She knew me. I didn’t think she did sometimes. We were pretty different from each other in personality and in most ways. But I couldn’t fool her. When I became a young adult, I remember judging her some. You know that moment when you finally see your mother as a real person, you see her mistakes even if you don’t know much about them, and you try to make sense of this person who sees you from the back of her head but isn’t perfect but loves you still. You cluck your tongue a bit, but it’s not really fair. She knew I would be different. She never expected me to live my life like her. She knew when I was wrong or messing up or whatever. She didn’t always tell me, but I know that she just knew. But she still loved me. Even those last few weeks, I pushed her to take a walk outside. I have always wanted her to take more risks. She couldn’t go far, but I remember her words clearly. We sat under the gazebo outside her hospice room. I kind of wished we smoked in that moment. It seemed like a good moment to have a cigarette; but, we didn’t. She was so very tired, but still she looked at me in the eyes and blessed me. “You are a beautiful person, Katie. You just need to remember who you are. And you’ll be okay.” That was it. I asked her if she was afraid. She said, “No. Not at all.” No hesitation. Being the good social worker I am, I explained to her that it was okay to be a little afraid and fear is normal and all that. She said, “I am not afraid.” I was. She was brave. I felt small, but I knew she couldn’t take care of me. She looked at me later, and I saw that she knew that she didn’t know everything about me either. She didn’t ask. Like a true woman, she knew that she would never know everything. But, she knew.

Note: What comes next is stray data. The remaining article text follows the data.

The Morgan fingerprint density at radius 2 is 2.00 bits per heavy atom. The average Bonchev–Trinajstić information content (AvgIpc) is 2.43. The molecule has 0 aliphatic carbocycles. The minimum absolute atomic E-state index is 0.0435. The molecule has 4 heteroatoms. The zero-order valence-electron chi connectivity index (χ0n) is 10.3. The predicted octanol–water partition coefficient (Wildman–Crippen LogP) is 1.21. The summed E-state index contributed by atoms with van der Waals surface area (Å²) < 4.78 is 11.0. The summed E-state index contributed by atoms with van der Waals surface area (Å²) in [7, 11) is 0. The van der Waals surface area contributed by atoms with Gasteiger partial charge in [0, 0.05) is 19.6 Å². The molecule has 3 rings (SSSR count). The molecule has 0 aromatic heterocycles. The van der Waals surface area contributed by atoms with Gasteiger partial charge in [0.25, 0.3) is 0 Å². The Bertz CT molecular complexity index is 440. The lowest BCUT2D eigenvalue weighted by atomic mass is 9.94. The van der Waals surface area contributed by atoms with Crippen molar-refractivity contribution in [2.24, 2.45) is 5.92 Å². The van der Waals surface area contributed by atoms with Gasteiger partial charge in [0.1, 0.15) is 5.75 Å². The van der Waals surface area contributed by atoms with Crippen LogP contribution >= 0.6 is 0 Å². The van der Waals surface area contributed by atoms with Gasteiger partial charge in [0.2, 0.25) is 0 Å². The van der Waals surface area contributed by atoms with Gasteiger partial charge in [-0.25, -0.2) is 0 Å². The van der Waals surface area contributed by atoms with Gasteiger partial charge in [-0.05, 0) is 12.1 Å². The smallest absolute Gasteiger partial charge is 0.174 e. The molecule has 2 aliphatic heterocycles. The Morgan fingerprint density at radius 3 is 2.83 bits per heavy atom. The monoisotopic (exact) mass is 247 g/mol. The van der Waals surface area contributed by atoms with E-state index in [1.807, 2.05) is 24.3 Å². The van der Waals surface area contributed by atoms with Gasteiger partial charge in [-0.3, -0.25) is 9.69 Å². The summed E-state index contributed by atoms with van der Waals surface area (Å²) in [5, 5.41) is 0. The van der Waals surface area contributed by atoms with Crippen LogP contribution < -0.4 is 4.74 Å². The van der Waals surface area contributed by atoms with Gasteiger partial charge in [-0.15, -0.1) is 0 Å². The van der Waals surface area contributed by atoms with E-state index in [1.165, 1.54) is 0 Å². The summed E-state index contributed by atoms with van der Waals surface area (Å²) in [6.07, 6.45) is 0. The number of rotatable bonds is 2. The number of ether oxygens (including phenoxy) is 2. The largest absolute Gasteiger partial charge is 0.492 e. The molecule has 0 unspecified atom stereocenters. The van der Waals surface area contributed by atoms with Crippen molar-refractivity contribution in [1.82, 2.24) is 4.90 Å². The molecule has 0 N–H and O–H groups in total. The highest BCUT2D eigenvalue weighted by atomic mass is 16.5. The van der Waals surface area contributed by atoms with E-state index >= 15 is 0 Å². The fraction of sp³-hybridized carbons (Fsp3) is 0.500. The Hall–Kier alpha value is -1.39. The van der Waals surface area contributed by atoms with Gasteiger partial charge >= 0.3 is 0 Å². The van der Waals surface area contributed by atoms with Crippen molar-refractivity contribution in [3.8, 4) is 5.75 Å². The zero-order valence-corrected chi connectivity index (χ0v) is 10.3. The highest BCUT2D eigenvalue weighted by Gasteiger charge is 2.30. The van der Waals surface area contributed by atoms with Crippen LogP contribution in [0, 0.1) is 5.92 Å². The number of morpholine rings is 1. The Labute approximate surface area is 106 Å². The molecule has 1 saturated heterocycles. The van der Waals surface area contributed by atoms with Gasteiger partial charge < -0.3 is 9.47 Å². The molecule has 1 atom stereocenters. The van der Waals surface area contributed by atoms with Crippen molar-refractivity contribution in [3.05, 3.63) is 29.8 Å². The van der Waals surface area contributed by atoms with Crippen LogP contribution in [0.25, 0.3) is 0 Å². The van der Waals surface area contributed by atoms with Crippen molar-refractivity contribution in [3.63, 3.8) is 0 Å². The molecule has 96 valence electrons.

The other day, I was cleaning up my phone. I found a text stream with her at the very bottom. There were so many texts from her that were her checking on me, encouraging me, wanting the details. There was one text where I told her I loved her. She said “I loved you first!!”
Today is her birthday. I would have called her this morning to sing to her. She would have laughed and thanked me. She would have told me all her plans for the day. She would have been excited about who was taking her out to eat. She would have asked when I am coming to see her. She would have asked about the girls. She would have checked to make sure I wasn’t doing too much. She would have wanted a present from me, but she wouldn’t say that. But I didn’t. Instead I just felt the loss of her. This evening I talked to my sister. We were brave. We even laughed together. Later we were sad. It’s easy to feel lost without your mother. She is the one person who knew, and loved and was there.
Happy Birthday, Mama.